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How is a Home’s Fair Market Value Determined?  How is a Home’s Fair Market Value Determined?


How is a Home’s Fair Market Value Determined?

Written By: Ashley Sutphin
Monday, June 7, 2021

Theres a term in real estate thats >

We all know there are a number of variables that actually interfere with transactions, and both buyers and sellers negotiate until they can come to a price they agree on.

While negotiation is a big part of buying a home, understanding fair market value is also >

There are a few things fair market value isnt. It isnt solely what either party thinks the value of the home is, nor is it just the appraised price. Its also not the tax value. These factors can be part of the fair market value, though.

Calculating Fair Market Value

There isnt a specific fair market value formula, and homes are assets that are subject to the ups and downs of the market. Primarily, supply and demand play a role in the value of a home.

Some of the elements that can be considered when calculating fair market value are:

Current market trends
A comparative market analysis of other properties that are similar and in the same area
Having an appraiser assigning a value
Calculating the fair market value based on a price per square foot

Any one of these things can be used in conjunction with one another to start to come to a fair market value.

Figuring out the fair market value is something real estate agents are experts at, which is one of the reasons people opt to hire them rather than trying to sell their homes independently. Its important to have knowledge of the facts of the property itself but also whats happening in the local real estate market and even whats happening on a larger level in the economy.

How Is Fair Market Value Used?

Typically, once the fair market value is calculated, then thats used to determine the homes selling price, but with caveats. For example, if the homes fair market value is 250,000 based on market trends, but its in a very popular neighborhood, the asking price might go up to 300,000.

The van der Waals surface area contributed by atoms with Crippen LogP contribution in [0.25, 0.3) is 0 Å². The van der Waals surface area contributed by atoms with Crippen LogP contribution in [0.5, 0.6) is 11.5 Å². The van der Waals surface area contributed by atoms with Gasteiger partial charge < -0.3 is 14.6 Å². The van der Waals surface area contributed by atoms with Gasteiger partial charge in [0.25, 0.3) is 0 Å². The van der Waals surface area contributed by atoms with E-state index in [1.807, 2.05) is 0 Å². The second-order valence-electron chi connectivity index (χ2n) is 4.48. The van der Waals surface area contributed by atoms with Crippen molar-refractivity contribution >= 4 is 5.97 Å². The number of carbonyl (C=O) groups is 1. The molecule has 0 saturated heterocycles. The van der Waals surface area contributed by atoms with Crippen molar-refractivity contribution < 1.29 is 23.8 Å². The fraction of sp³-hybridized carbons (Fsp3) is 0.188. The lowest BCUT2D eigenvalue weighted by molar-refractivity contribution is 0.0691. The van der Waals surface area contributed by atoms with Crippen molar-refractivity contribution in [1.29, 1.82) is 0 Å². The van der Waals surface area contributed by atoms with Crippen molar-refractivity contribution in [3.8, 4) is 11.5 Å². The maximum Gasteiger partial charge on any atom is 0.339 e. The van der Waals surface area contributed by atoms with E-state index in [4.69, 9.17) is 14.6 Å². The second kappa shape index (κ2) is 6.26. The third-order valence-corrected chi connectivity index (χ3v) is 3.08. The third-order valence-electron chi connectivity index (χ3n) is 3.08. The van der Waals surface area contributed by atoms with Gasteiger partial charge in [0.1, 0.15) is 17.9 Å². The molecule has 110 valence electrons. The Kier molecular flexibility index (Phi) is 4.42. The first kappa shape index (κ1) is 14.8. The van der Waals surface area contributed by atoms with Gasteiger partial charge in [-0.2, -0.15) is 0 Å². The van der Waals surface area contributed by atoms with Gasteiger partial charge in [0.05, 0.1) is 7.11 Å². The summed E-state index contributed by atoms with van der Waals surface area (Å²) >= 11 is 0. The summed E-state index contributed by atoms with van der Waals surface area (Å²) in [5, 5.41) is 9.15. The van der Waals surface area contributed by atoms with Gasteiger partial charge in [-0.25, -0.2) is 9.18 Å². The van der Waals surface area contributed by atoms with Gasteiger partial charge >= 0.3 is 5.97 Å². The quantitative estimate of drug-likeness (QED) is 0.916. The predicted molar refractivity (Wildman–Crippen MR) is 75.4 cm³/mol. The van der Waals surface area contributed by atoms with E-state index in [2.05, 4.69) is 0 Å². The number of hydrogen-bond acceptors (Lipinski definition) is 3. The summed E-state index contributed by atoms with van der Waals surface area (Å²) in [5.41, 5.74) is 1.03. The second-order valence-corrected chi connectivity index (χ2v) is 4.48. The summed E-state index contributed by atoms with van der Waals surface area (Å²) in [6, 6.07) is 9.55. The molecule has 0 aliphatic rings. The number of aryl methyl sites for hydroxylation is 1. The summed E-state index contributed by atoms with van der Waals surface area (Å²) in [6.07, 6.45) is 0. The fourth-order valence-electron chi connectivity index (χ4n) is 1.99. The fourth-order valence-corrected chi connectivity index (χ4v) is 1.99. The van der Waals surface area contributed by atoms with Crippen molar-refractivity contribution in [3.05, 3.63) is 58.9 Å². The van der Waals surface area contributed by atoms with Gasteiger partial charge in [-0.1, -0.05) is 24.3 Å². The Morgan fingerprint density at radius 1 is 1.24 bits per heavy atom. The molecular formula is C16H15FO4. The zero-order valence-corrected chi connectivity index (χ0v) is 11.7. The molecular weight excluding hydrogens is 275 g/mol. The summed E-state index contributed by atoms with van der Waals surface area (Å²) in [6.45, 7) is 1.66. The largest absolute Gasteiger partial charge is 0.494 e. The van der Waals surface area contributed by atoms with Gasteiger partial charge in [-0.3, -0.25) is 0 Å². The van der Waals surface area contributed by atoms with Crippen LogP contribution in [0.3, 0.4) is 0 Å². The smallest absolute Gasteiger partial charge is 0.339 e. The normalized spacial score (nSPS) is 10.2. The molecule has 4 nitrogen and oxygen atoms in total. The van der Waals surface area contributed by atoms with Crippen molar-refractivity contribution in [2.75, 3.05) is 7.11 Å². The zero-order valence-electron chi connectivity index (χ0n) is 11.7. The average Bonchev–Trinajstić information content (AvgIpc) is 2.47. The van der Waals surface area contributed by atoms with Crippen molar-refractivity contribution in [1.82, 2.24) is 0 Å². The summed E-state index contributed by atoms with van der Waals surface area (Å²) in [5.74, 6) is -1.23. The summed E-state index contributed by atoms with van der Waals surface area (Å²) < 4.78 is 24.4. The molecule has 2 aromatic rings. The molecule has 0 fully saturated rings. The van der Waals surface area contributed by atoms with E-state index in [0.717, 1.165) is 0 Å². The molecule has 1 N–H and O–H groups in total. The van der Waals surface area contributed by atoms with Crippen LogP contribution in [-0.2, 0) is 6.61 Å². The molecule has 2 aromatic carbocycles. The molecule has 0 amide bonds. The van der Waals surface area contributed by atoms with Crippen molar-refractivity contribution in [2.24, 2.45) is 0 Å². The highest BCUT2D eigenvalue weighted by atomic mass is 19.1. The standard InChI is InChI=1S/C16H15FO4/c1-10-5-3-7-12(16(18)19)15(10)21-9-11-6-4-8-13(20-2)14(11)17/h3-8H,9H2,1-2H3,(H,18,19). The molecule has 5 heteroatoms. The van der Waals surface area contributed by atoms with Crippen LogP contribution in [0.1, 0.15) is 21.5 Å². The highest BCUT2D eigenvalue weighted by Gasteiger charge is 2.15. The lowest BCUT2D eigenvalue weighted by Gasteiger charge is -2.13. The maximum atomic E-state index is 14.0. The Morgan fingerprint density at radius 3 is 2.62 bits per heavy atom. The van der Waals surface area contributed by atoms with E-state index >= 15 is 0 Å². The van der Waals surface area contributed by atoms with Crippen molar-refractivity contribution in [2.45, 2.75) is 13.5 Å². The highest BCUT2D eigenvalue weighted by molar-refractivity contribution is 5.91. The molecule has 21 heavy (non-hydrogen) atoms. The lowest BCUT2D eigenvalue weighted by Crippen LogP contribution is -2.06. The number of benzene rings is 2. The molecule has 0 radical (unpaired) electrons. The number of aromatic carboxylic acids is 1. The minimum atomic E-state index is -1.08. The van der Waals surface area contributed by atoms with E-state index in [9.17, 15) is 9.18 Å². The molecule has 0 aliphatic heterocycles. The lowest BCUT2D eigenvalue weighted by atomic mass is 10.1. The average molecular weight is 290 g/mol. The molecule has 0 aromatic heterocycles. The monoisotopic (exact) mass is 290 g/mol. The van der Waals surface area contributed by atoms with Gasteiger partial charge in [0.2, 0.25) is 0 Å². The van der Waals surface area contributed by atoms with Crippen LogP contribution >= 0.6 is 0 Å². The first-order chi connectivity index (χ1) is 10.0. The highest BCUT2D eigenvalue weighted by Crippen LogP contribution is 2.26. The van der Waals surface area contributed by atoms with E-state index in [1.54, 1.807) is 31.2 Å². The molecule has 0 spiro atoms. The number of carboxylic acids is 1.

There are other ways outside of real estate that fair market value might be used, and also other applications >

For example, the property tax that you owe to your municipality is probably based on the fair market value of your home. Your FMV tends to go up the longer youve owned your home, so your property taxes go up as well.

The value of your home might also affect tax credits, your gift tax, and your estate tax.

If you were to gift your home or make it part of an inheritance, then the person youre giving it to may have to pay taxes based on the fair market value.

If that person then sells the home and they get more for it than the value it was assessed at when they inherited it, they have to pay capital gains tax on the difference between what they sold it for and the fair market value.

Fair market value is a term used in insurance as well. If your property is damaged, the amount you receive to pay to repair it can be based on fair market value.

If your home is affected by a natural disaster and its evaluated below FMV, you might not get as much compensation.

There are a lot of ways fair market value can be used, but again, its not an exact formula. Its often based on several key metrics simultaneously to figure out how much a home might be worth at any given time if it were to go on the market.





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Updated: Tuesday, June 22, 2021

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